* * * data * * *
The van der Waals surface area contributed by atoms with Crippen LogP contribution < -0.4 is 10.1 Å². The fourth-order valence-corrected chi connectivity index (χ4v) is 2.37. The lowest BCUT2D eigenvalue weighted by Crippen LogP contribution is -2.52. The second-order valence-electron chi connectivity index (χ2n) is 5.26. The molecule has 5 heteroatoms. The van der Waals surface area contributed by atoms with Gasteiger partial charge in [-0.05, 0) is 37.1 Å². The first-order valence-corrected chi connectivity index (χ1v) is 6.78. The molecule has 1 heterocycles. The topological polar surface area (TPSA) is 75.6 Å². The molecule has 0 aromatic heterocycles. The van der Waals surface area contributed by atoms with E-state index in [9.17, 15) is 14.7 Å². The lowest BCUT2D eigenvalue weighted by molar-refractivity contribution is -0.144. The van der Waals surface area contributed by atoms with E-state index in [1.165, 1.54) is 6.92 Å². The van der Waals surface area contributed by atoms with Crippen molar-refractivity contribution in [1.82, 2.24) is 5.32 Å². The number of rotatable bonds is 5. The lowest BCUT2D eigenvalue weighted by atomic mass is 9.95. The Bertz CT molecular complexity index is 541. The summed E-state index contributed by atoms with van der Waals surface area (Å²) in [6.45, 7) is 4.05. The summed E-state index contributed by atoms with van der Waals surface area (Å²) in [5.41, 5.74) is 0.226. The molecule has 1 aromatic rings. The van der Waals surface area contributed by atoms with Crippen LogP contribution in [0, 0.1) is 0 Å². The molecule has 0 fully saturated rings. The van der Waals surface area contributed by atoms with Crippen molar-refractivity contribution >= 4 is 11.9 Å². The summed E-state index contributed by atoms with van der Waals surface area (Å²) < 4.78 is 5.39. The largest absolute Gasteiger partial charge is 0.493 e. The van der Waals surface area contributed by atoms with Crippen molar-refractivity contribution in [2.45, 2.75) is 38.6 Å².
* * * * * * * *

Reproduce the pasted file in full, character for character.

The van der Waals surface area contributed by atoms with Crippen LogP contribution < -0.4 is 10.1 Å². The fourth-order valence-corrected chi connectivity index (χ4v) is 2.37. The lowest BCUT2D eigenvalue weighted by Crippen LogP contribution is -2.52. The second-order valence-electron chi connectivity index (χ2n) is 5.26. The molecule has 5 heteroatoms. The van der Waals surface area contributed by atoms with Gasteiger partial charge in [-0.05, 0) is 37.1 Å². The first-order valence-corrected chi connectivity index (χ1v) is 6.78. The molecule has 1 heterocycles. The topological polar surface area (TPSA) is 75.6 Å². The molecule has 0 aromatic heterocycles. The van der Waals surface area contributed by atoms with E-state index in [9.17, 15) is 14.7 Å². The lowest BCUT2D eigenvalue weighted by molar-refractivity contribution is -0.144. The van der Waals surface area contributed by atoms with E-state index in [1.165, 1.54) is 6.92 Å². The van der Waals surface area contributed by atoms with Crippen molar-refractivity contribution in [1.82, 2.24) is 5.32 Å². The number of rotatable bonds is 5. The lowest BCUT2D eigenvalue weighted by atomic mass is 9.95. The Bertz CT molecular complexity index is 541. The summed E-state index contributed by atoms with van der Waals surface area (Å²) in [6.45, 7) is 4.05. The summed E-state index contributed by atoms with van der Waals surface area (Å²) in [5.41, 5.74) is 0.226. The molecule has 1 aromatic rings. The van der Waals surface area contributed by atoms with Crippen LogP contribution in [0, 0.1) is 0 Å². The molecule has 0 fully saturated rings. The van der Waals surface area contributed by atoms with Crippen molar-refractivity contribution >= 4 is 11.9 Å². The summed E-state index contributed by atoms with van der Waals surface area (Å²) < 4.78 is 5.39. The largest absolute Gasteiger partial charge is 0.493 e. The van der Waals surface area contributed by atoms with Crippen molar-refractivity contribution in [2.45, 2.75) is 38.6 Å².